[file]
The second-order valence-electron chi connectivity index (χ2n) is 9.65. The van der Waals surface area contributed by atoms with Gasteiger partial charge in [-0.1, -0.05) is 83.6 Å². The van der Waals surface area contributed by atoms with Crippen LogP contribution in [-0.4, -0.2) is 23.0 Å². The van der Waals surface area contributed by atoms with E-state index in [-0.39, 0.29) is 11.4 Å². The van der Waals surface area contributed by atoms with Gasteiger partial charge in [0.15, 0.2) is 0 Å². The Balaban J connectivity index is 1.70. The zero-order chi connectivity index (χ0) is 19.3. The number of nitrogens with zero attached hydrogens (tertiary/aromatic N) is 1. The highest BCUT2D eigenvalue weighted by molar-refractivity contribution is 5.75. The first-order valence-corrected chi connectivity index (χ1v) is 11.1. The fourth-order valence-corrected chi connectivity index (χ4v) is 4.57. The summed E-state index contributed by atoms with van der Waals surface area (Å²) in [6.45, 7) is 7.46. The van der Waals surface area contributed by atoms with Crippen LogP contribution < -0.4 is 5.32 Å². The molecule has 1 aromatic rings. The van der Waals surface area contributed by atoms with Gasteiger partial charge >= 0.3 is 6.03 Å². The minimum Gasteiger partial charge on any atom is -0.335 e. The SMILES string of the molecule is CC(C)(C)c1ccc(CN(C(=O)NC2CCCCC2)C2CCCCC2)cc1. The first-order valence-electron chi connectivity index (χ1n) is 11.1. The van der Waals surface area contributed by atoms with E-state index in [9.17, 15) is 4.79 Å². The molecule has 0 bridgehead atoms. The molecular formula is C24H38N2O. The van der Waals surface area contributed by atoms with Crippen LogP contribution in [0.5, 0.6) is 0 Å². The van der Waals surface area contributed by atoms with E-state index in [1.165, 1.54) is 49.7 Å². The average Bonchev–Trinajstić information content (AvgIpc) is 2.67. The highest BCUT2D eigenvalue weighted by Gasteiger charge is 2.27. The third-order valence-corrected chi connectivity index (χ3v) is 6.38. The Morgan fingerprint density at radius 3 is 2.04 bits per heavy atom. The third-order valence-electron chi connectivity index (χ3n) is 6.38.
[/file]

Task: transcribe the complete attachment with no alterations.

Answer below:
The second-order valence-electron chi connectivity index (χ2n) is 9.65. The van der Waals surface area contributed by atoms with Gasteiger partial charge in [-0.1, -0.05) is 83.6 Å². The van der Waals surface area contributed by atoms with Crippen LogP contribution in [-0.4, -0.2) is 23.0 Å². The van der Waals surface area contributed by atoms with E-state index in [-0.39, 0.29) is 11.4 Å². The van der Waals surface area contributed by atoms with Gasteiger partial charge in [0.15, 0.2) is 0 Å². The Balaban J connectivity index is 1.70. The zero-order chi connectivity index (χ0) is 19.3. The number of nitrogens with zero attached hydrogens (tertiary/aromatic N) is 1. The highest BCUT2D eigenvalue weighted by molar-refractivity contribution is 5.75. The first-order valence-corrected chi connectivity index (χ1v) is 11.1. The fourth-order valence-corrected chi connectivity index (χ4v) is 4.57. The summed E-state index contributed by atoms with van der Waals surface area (Å²) in [6.45, 7) is 7.46. The van der Waals surface area contributed by atoms with Crippen LogP contribution < -0.4 is 5.32 Å². The molecule has 1 aromatic rings. The van der Waals surface area contributed by atoms with Gasteiger partial charge >= 0.3 is 6.03 Å². The minimum Gasteiger partial charge on any atom is -0.335 e. The SMILES string of the molecule is CC(C)(C)c1ccc(CN(C(=O)NC2CCCCC2)C2CCCCC2)cc1. The first-order valence-electron chi connectivity index (χ1n) is 11.1. The van der Waals surface area contributed by atoms with E-state index in [9.17, 15) is 4.79 Å². The molecule has 0 bridgehead atoms. The molecular formula is C24H38N2O. The van der Waals surface area contributed by atoms with Crippen LogP contribution in [0.5, 0.6) is 0 Å². The van der Waals surface area contributed by atoms with E-state index in [1.165, 1.54) is 49.7 Å². The average Bonchev–Trinajstić information content (AvgIpc) is 2.67. The highest BCUT2D eigenvalue weighted by Gasteiger charge is 2.27. The third-order valence-corrected chi connectivity index (χ3v) is 6.38. The Morgan fingerprint density at radius 3 is 2.04 bits per heavy atom. The third-order valence-electron chi connectivity index (χ3n) is 6.38.